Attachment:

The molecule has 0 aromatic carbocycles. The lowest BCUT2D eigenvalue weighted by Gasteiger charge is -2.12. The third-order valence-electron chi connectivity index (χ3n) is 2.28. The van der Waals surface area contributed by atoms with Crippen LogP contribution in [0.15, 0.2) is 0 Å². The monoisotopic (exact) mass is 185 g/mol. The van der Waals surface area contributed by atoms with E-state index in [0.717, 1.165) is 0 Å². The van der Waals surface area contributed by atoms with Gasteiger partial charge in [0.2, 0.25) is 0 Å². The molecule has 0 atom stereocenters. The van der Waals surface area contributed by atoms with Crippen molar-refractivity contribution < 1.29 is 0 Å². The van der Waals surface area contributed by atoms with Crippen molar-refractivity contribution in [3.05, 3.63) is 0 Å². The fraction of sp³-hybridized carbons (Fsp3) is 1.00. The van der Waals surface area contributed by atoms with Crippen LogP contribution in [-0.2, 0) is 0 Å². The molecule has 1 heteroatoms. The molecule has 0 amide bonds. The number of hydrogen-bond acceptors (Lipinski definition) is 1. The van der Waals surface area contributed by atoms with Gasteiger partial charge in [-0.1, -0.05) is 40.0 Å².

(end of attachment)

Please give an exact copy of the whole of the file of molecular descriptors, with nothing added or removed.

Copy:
The molecule has 0 aromatic carbocycles. The lowest BCUT2D eigenvalue weighted by Gasteiger charge is -2.12. The third-order valence-electron chi connectivity index (χ3n) is 2.28. The van der Waals surface area contributed by atoms with Crippen LogP contribution in [0.15, 0.2) is 0 Å². The monoisotopic (exact) mass is 185 g/mol. The van der Waals surface area contributed by atoms with E-state index in [0.717, 1.165) is 0 Å². The van der Waals surface area contributed by atoms with Gasteiger partial charge in [0.2, 0.25) is 0 Å². The molecule has 0 atom stereocenters. The van der Waals surface area contributed by atoms with Crippen molar-refractivity contribution < 1.29 is 0 Å². The van der Waals surface area contributed by atoms with Crippen molar-refractivity contribution in [3.05, 3.63) is 0 Å². The fraction of sp³-hybridized carbons (Fsp3) is 1.00. The van der Waals surface area contributed by atoms with Crippen LogP contribution in [-0.2, 0) is 0 Å². The molecule has 1 heteroatoms. The molecule has 0 amide bonds. The number of hydrogen-bond acceptors (Lipinski definition) is 1. The van der Waals surface area contributed by atoms with Gasteiger partial charge in [-0.1, -0.05) is 40.0 Å².